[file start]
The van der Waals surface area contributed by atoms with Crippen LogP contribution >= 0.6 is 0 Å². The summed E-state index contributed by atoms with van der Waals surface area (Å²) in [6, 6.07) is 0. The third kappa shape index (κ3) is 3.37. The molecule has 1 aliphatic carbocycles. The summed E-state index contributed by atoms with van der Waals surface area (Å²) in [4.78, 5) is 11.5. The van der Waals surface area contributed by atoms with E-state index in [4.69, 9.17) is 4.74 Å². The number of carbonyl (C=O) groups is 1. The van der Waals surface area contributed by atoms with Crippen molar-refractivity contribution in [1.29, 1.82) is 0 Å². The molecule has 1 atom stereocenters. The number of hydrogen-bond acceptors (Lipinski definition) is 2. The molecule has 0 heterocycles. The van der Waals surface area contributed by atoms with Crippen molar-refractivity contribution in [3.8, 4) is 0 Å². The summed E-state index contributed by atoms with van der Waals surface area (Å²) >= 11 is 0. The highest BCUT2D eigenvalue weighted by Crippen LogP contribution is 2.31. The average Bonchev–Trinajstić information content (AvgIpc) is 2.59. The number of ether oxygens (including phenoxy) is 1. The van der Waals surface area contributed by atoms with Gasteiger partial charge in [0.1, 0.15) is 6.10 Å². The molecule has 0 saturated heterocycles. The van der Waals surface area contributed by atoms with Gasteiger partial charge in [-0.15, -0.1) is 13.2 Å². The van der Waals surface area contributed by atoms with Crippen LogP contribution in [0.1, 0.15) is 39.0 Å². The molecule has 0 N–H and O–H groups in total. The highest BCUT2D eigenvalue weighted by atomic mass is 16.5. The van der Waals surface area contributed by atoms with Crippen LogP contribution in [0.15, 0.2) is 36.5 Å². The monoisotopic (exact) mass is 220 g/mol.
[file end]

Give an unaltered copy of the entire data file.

The van der Waals surface area contributed by atoms with Crippen LogP contribution >= 0.6 is 0 Å². The summed E-state index contributed by atoms with van der Waals surface area (Å²) in [6, 6.07) is 0. The third kappa shape index (κ3) is 3.37. The molecule has 1 aliphatic carbocycles. The summed E-state index contributed by atoms with van der Waals surface area (Å²) in [4.78, 5) is 11.5. The van der Waals surface area contributed by atoms with E-state index in [4.69, 9.17) is 4.74 Å². The number of carbonyl (C=O) groups is 1. The van der Waals surface area contributed by atoms with Crippen molar-refractivity contribution in [1.29, 1.82) is 0 Å². The molecule has 1 atom stereocenters. The number of hydrogen-bond acceptors (Lipinski definition) is 2. The molecule has 0 heterocycles. The van der Waals surface area contributed by atoms with Crippen molar-refractivity contribution in [3.8, 4) is 0 Å². The summed E-state index contributed by atoms with van der Waals surface area (Å²) >= 11 is 0. The highest BCUT2D eigenvalue weighted by Crippen LogP contribution is 2.31. The average Bonchev–Trinajstić information content (AvgIpc) is 2.59. The number of ether oxygens (including phenoxy) is 1. The van der Waals surface area contributed by atoms with Gasteiger partial charge in [0.1, 0.15) is 6.10 Å². The molecule has 0 saturated heterocycles. The van der Waals surface area contributed by atoms with Gasteiger partial charge in [-0.15, -0.1) is 13.2 Å². The van der Waals surface area contributed by atoms with Crippen LogP contribution in [0.1, 0.15) is 39.0 Å². The molecule has 0 N–H and O–H groups in total. The highest BCUT2D eigenvalue weighted by atomic mass is 16.5. The van der Waals surface area contributed by atoms with Crippen LogP contribution in [0.15, 0.2) is 36.5 Å². The monoisotopic (exact) mass is 220 g/mol.